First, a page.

Keep Your Money Safe with Indexed Accounts
photographer: Yelena Yahontova, The Photographer of Joy
When I was asked to write an article for this month’s issue, at first, I struggled with the content. What wisdom could I impart to Natural Awakenings' readers that they could relate to? Then I remembered my passion, and reason, for entering the financial industry to begin with. My career was launched because I was sick of the roller coaster ride called the stock market. Don’t get me wrong—rollercoasters are a blast when you’re at an amusement park, but not so much when it comes to our money.
Like many others, I had all my retirement savings in my 401 (k) which exposed me 100 percent to the roller coaster of the market. In 2001, I lost 48 percent of my money. The public was told that this was a market correction. The market didn’t completely recover to its previous numbers until seven years later, and then it dropped again—this time a whopping 54 percent. Granted, the stock market has been the best long-term investment over the past 100 years. As Steve Forbes pointed out, in 2014, “One million invested in stocks in 1935 is worth $2.4 billion today.”
Forbes, however, was referring to the S&P, not 401K funds or money market funds. The moment we buy into an IRA or 401k, we are subject to the fund manager’s picks. But few firms will discuss this. In fact, 96 percent of actively managed funds fail to beat the market. Not only does our money not keep up with the market in these mutual funds, but we are subject to fees, which also deteriorates our initial nest egg. The fees are hidden. As quoted by “Jack” Bogle, the founder and now-retired chairman of The Vanguard Group, “If you make an initial investment of $10,000, at age 20, and assuming 7 percent annual growth, by age 80, you would have $574,464. But, if you paid 2.5 percent in annual management fees and other expenses, your ending balance would be $140,274, over the same period.”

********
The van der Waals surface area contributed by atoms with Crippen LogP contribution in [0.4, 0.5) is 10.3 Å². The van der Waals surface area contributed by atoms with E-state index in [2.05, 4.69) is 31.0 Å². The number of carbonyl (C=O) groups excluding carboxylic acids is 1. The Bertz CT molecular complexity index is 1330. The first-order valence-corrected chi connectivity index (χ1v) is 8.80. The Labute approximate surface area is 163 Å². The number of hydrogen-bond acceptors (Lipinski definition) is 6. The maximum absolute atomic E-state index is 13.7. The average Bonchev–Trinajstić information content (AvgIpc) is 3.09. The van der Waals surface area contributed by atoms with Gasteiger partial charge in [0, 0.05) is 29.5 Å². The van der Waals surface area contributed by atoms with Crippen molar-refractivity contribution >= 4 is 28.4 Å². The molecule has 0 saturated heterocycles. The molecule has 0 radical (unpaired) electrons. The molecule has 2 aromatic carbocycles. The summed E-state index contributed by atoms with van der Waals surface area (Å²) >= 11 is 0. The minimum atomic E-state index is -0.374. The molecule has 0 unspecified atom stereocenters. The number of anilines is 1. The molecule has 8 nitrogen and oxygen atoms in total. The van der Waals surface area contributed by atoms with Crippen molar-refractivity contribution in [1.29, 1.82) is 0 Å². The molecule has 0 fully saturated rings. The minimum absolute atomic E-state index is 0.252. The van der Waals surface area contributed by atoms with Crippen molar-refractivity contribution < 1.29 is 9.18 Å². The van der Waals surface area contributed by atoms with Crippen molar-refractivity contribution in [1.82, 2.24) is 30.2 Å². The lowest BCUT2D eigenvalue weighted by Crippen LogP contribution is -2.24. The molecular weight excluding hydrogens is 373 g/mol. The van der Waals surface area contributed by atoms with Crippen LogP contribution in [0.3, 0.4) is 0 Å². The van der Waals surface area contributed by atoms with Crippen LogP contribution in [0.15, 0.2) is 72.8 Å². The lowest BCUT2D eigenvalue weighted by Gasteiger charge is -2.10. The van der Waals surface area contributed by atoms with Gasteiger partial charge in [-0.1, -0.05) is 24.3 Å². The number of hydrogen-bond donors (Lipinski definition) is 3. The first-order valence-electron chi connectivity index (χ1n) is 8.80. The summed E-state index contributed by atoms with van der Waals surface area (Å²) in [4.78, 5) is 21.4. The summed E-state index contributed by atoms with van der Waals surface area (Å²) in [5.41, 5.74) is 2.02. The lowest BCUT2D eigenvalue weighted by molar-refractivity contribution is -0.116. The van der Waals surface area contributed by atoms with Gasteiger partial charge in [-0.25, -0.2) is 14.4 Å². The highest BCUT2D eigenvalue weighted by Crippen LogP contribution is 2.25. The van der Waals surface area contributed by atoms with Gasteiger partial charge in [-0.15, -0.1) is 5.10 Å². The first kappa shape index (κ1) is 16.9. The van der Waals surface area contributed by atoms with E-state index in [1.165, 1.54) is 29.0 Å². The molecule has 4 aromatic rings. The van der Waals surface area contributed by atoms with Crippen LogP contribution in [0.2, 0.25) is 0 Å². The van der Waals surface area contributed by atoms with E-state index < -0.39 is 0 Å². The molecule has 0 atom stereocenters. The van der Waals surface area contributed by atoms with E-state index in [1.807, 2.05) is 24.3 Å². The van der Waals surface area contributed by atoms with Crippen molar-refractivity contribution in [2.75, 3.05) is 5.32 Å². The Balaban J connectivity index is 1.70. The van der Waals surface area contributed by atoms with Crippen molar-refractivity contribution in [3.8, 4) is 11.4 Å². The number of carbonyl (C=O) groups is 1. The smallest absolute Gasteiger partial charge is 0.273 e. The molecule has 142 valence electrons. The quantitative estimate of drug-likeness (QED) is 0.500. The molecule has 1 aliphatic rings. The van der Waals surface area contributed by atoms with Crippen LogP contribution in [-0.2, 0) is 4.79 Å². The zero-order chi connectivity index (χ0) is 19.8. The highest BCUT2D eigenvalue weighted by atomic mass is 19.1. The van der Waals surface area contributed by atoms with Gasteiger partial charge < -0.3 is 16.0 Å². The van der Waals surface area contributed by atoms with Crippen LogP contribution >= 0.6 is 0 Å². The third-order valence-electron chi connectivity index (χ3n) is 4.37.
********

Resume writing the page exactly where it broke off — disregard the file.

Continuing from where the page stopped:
So, where do we put our money? The top investors in the U.S., including Jack Bogle and Warren Buffet, endorse a low-cost S&P 500 index mutual fund, which has a cross section of business. While index funds may be one solution, there is also another type of indexed account that provides complete safety. It gives us the upside of the market gains but never the downside risk—and there are no fees.
Index Accounts may be the right investment vehicle for you if:
- You do not want to manage your own money, and you do not want to pay management fees.
- You are willing to leave your money in the account for at least 10 years.
- You are willing to give up some of the upside potential, to never lose a dime, again.
- Would like the opportunity to turn on an income stream that you are guaranteed to never outlive.
There is never a better time than now to evaluate your portfolio and find the best place for your money to grow.